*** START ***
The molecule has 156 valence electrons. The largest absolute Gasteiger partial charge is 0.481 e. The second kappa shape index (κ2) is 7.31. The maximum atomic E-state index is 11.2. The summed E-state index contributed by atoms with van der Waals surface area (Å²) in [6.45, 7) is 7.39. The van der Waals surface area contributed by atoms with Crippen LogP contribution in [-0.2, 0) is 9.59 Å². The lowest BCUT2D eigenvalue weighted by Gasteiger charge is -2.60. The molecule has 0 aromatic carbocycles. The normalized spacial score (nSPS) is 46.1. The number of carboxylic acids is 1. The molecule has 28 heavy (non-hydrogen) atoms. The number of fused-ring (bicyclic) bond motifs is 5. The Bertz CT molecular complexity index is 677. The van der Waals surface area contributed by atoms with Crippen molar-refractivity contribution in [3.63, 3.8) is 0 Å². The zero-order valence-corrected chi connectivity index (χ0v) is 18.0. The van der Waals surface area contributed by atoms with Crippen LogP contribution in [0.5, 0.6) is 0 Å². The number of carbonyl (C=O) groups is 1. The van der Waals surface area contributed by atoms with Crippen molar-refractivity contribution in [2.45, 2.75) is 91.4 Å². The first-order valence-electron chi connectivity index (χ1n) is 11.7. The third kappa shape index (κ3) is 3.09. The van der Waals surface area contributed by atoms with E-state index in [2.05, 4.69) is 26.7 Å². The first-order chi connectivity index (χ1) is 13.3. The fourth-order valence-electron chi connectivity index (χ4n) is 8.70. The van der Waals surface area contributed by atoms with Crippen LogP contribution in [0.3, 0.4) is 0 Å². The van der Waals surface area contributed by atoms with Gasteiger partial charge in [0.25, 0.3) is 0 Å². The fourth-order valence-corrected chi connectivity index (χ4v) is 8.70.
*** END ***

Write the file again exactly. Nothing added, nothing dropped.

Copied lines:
The molecule has 156 valence electrons. The largest absolute Gasteiger partial charge is 0.481 e. The second kappa shape index (κ2) is 7.31. The maximum atomic E-state index is 11.2. The summed E-state index contributed by atoms with van der Waals surface area (Å²) in [6.45, 7) is 7.39. The van der Waals surface area contributed by atoms with Crippen LogP contribution in [-0.2, 0) is 9.59 Å². The lowest BCUT2D eigenvalue weighted by Gasteiger charge is -2.60. The molecule has 0 aromatic carbocycles. The normalized spacial score (nSPS) is 46.1. The number of carboxylic acids is 1. The molecule has 28 heavy (non-hydrogen) atoms. The number of fused-ring (bicyclic) bond motifs is 5. The Bertz CT molecular complexity index is 677. The van der Waals surface area contributed by atoms with Crippen molar-refractivity contribution in [3.63, 3.8) is 0 Å². The zero-order valence-corrected chi connectivity index (χ0v) is 18.0. The van der Waals surface area contributed by atoms with Crippen LogP contribution in [0.5, 0.6) is 0 Å². The number of carbonyl (C=O) groups is 1. The van der Waals surface area contributed by atoms with Crippen molar-refractivity contribution in [2.45, 2.75) is 91.4 Å². The first-order valence-electron chi connectivity index (χ1n) is 11.7. The third kappa shape index (κ3) is 3.09. The van der Waals surface area contributed by atoms with E-state index in [2.05, 4.69) is 26.7 Å². The first-order chi connectivity index (χ1) is 13.3. The fourth-order valence-electron chi connectivity index (χ4n) is 8.70. The van der Waals surface area contributed by atoms with Crippen LogP contribution in [0.3, 0.4) is 0 Å². The van der Waals surface area contributed by atoms with Gasteiger partial charge in [0.25, 0.3) is 0 Å². The fourth-order valence-corrected chi connectivity index (χ4v) is 8.70.